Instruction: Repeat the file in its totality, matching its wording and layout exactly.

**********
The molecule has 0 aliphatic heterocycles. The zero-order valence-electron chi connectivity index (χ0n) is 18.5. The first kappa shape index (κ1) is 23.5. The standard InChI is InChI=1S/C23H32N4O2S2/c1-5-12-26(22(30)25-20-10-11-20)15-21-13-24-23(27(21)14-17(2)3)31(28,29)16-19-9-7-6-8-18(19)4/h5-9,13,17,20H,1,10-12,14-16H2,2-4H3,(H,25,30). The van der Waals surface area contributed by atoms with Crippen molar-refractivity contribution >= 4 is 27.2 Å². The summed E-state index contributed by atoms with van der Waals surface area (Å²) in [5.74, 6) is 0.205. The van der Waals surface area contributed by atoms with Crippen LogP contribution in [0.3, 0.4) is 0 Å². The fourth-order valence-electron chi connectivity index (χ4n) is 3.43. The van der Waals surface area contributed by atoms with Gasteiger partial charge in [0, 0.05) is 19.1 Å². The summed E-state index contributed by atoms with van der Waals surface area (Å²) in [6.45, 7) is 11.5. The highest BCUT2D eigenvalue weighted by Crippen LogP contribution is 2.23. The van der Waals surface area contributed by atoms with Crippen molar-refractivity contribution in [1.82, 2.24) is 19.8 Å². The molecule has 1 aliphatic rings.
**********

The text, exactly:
The molecule has 0 aliphatic heterocycles. The zero-order valence-electron chi connectivity index (χ0n) is 18.5. The first kappa shape index (κ1) is 23.5. The standard InChI is InChI=1S/C23H32N4O2S2/c1-5-12-26(22(30)25-20-10-11-20)15-21-13-24-23(27(21)14-17(2)3)31(28,29)16-19-9-7-6-8-18(19)4/h5-9,13,17,20H,1,10-12,14-16H2,2-4H3,(H,25,30). The van der Waals surface area contributed by atoms with Crippen molar-refractivity contribution >= 4 is 27.2 Å². The summed E-state index contributed by atoms with van der Waals surface area (Å²) in [5.74, 6) is 0.205. The van der Waals surface area contributed by atoms with Crippen LogP contribution in [0.3, 0.4) is 0 Å². The fourth-order valence-electron chi connectivity index (χ4n) is 3.43. The van der Waals surface area contributed by atoms with Gasteiger partial charge in [0, 0.05) is 19.1 Å². The summed E-state index contributed by atoms with van der Waals surface area (Å²) in [6.45, 7) is 11.5. The highest BCUT2D eigenvalue weighted by Crippen LogP contribution is 2.23. The van der Waals surface area contributed by atoms with Crippen molar-refractivity contribution in [1.82, 2.24) is 19.8 Å². The molecule has 1 aliphatic rings.